Hello and welcome to the knowing self knowing others podcast, the fortnightly podcast that explores self awareness, leader effectiveness and leadership at all levels. Join me your host Nia Thomas, as we talk to today’s knowing self knowing others guest
today I have with me, Tracy Myhill. I’m so delighted to have Tracy here our you’ve certainly watched Tracy’s career over the last probably 20 years. She was a director in an organisation that I worked in many, many years ago. So I’m absolutely delighted that she’s been able to find time to join me in a conversation about self awareness. Tracy, I will hand over to you to introduce yourself.
Thank you, thank you very much. I’m delighted to join you. So I am Tracy, my Hill, very pleased to talk about self awareness and its link with leadership on the basis that I’ve been in leadership positions for many, many years, 36 years, within the NHS, I started as a clerical officer ended up as a chief executive, many, many jobs along the way, including an HR director for for many years as well. And now in Portfolio stage of my career, so some non executive roles chair role, and providing mentoring, support through my own small company. So I’m working with the NHS, with leaders in the public sector and the NHS to support them in their leadership journey. So self awareness and leadership has been part of my whole career so far. So I’m delighted to contribute to your
How do you define self awareness?
So very simply, to me, the definition of self awareness is understanding your own strengths, your own weaknesses, and particularly the impact you have on those around you. You know, so if you know how you change how you behave, if you’re stressed, how you behave, if you’re under pressure, how you behave, if things are going well, how you show up, I guess, at your best, and how you show up at your worst. And I think being conscious of that is what self awareness is. To me.
I’m aware that your chief executive roles have really seen you take organisations through some difficult times, and you will have seen leaders at their best and leaders at their worst. So I think when you mentioned the word stress related to leadership, that that is something that certainly when I was doing my research was one of those barriers to self awareness. So I don’t know if that’s something that you have identified when you’ve got people who are going through very critical situations and challenging situations in though in the workplace, does that change their self awareness to people who are very often self aware, become less self aware during that time? What are your reflections on that?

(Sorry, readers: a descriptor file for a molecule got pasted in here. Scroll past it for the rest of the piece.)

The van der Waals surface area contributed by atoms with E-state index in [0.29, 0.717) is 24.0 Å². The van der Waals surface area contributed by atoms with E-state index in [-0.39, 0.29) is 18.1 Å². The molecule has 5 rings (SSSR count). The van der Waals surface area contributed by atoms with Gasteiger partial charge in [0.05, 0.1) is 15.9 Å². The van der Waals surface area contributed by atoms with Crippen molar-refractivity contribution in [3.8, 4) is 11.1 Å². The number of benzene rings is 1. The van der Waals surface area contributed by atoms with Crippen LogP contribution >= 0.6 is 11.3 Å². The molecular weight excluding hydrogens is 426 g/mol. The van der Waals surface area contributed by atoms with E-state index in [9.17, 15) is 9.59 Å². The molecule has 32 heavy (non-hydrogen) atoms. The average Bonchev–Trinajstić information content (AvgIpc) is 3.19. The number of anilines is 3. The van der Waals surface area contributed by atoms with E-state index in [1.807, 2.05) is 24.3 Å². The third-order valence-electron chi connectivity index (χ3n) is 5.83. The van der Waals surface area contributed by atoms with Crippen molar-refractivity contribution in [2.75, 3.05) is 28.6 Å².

I certainly think when people are stressed that they probably do show up at their worst, so their behaviours change, including my own, over the years, you know, so so if you’re if you’re conscious of how things affect you, how stress affects your pressure affects you how you become stressed by behaviours of other people, sometimes lots of things that cause us to get more stressed if people are disingenuous, or, you know, there’s lots of behaviours, as well as it’s just workload that makes people stressed. And then for me, my experience that I’ve seen is when people are stressed if they have not been open about themselves, if they’re not self aware, if they’ve not engaged their people to get honest and open feedback along the way, if they don’t have a culture where somebody can say, hey, Tracy, I can see your behaviour changing, then I think that’s, that’s negative a negative position. So absolutely. I think the more stressed people are, they go to their worst, if they were engaging, they become closed. You know, for me, I became more directional. I became less open, less open, less engaging, less tolerant, because because I’m stressed, when I’m less stressed and very engaging. Very open, I hide away a little bit more when I’m more stressed. I guess I’m aware of it. And because I’m aware of it, and that’s why it’s really good for leaders to be self aware. And as I say, to have team members will say, Tracy, you haven’t been out of the office yet today. That’s not you. What’s going on? So absolutely, it does affect people’s behaviour and their self awareness, which is why you need people around them that they can trust who can help them realise they’re going down a rabbit hole may be